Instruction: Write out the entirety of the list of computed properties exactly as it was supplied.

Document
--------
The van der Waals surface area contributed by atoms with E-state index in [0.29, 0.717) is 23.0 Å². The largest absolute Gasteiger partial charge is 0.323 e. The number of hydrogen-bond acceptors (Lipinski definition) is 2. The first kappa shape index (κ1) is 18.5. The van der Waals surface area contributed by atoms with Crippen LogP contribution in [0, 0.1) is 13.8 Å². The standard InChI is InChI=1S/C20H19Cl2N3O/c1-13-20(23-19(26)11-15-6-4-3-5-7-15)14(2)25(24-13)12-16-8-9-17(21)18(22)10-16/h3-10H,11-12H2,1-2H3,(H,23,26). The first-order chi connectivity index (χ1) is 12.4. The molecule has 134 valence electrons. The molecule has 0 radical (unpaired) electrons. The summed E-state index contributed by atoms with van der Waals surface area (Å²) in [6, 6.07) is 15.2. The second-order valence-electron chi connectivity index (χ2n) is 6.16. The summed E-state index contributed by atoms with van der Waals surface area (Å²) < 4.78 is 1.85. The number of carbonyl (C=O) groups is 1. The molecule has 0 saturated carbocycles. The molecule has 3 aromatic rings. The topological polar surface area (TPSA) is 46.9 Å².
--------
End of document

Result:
The van der Waals surface area contributed by atoms with E-state index in [0.29, 0.717) is 23.0 Å². The largest absolute Gasteiger partial charge is 0.323 e. The number of hydrogen-bond acceptors (Lipinski definition) is 2. The first kappa shape index (κ1) is 18.5. The van der Waals surface area contributed by atoms with Crippen LogP contribution in [0, 0.1) is 13.8 Å². The standard InChI is InChI=1S/C20H19Cl2N3O/c1-13-20(23-19(26)11-15-6-4-3-5-7-15)14(2)25(24-13)12-16-8-9-17(21)18(22)10-16/h3-10H,11-12H2,1-2H3,(H,23,26). The first-order chi connectivity index (χ1) is 12.4. The molecule has 134 valence electrons. The molecule has 0 radical (unpaired) electrons. The summed E-state index contributed by atoms with van der Waals surface area (Å²) in [6, 6.07) is 15.2. The second-order valence-electron chi connectivity index (χ2n) is 6.16. The summed E-state index contributed by atoms with van der Waals surface area (Å²) < 4.78 is 1.85. The number of carbonyl (C=O) groups is 1. The molecule has 0 saturated carbocycles. The molecule has 3 aromatic rings. The topological polar surface area (TPSA) is 46.9 Å².